It now seems certain that Australia will follow the US and Japan into recession. Evidence is easy to find. Australia’s January Manufacturing Index Shrinks for Eight Month

Australian manufacturing contracted for an eighth month in January as companies received fewer orders and fired workers.

The performance of manufacturing index rose 2.9 points to 36.6 from December, the Australian Industry Group and PricewaterhouseCoopers said in a report released in Canberra today. A reading below 50 signals manufacturing is shrinking.

Today’s report adds to signs Australia’s economy may follow the U.S., Europe and Japan into a recession, after expanding in the third quarter at the weakest pace in eight years. Central bank Governor Glenn Stevens will cut the benchmark interest rate tomorrow to the lowest level since the 1960s, economists forecast.

“Ongoing falls in new orders in particular highlight the challenging conditions manufacturers are facing in the early months” of this year, said Heather Ridout, chief executive officer of the Australian Industry Group.

Coupling continues with a vengeance. How so many some could have thought otherwise is quite amazing.

South Korea’s Exports Plunge By Record Amount

South Korea’s January Exports Decline by Record 32.8%

South Korea’s exports tumbled by a record 32.8 percent in January, foreshadowing a deepening slump in Asia’s export-driven economies.

Shipments fell by the most since figures were first compiled in 1957, and at almost twice the pace of December’s 17.9 percent decline, the Ministry of Knowledge Economy said in Gwacheon today. The trade report is among the region’s first economic releases for January.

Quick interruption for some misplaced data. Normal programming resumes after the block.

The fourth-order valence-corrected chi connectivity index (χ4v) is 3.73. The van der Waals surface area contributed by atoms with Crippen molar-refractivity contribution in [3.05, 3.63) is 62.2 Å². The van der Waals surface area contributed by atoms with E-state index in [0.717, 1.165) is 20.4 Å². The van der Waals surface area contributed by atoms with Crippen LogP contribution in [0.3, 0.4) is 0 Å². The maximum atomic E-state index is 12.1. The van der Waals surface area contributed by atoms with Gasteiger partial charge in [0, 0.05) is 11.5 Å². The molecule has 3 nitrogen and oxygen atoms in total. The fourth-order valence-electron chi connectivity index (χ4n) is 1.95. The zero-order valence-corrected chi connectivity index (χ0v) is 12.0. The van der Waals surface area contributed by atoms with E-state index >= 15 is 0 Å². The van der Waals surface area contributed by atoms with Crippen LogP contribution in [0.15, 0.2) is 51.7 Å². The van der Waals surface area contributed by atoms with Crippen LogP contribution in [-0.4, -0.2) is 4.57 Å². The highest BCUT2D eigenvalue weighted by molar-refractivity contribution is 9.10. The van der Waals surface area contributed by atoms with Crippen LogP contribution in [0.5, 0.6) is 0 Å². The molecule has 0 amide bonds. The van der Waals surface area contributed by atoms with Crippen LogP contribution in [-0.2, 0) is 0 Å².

“An outright recession is inevitable,” said Kwon Young Sun, an economist at Nomura International Ltd. in Hong Kong. “This is an early indicator for the region, and the drop suggests exports in Asia won’t be good.”

South Korea’s economy shrank 5.6 percent last quarter from the previous three months, the biggest drop since 1998. Exports are equivalent to 50 percent of gross domestic product.

“Things are getting worse as the global recession spills over to China and other emerging economies,” said Lee Sang Jae, an economist at Hyundai Securities Co. in Seoul.

Exports to China, the nation’s biggest overseas market, tumbled 32.2 percent during the first 20 days of January, today’s report showed. Shipments to the U.S. declined 21.5 percent, exports to the Europe Union plunged 46.9 percent and sales to Latin America dropped 36 percent. Exports to the Middle East fell 7.5 percent.

Email From Korean Reader “Spiral Naseon”

Dear Mish,

Many thanks to you for maintaining a wonderful economic analysis blog. I’ve been following your blog as early as year 2007 and started reading books/websites that you mentioned. Being a Korean, I started introducing your blog and my own explanations to our web blog and internet economy forums, hoping to educate people what would come to them in near future (of course, advertising deflation, recoupling of global economy).

After years of consistently warning of debt deflation and government’s mal-investments, I became a well-known person and ended up writing a book about economic cycles (credit cycles) and inflation/deflation. This book will be published in Feb 9th. Although it is written in Korean, I wish to send you this book since I mentioned your name in dedication/acknowledgment section.


Spiral Naseon

‘Spiral Naseon’ is a pseudonym for the name he posts on at the economic forum, the very same one where Minerva worked before he got arrested. See the LA Times story Case of Internet economic pundit Minerva roils South Korea.

Spiral Naseon translated means “Debt Spiral“.

Naseon assures me he posts from an IP address outside of South Korea in a manner that cannot be traced. He goes on to say “There are many copy cats of Minerva. No one knows whether the person arrested is a real Minerva or not. At least, the one I know is not arrested yet.

Good luck to you and your book Spiral. I look forward to receiving a copy.

Mike “Mish” Shedlock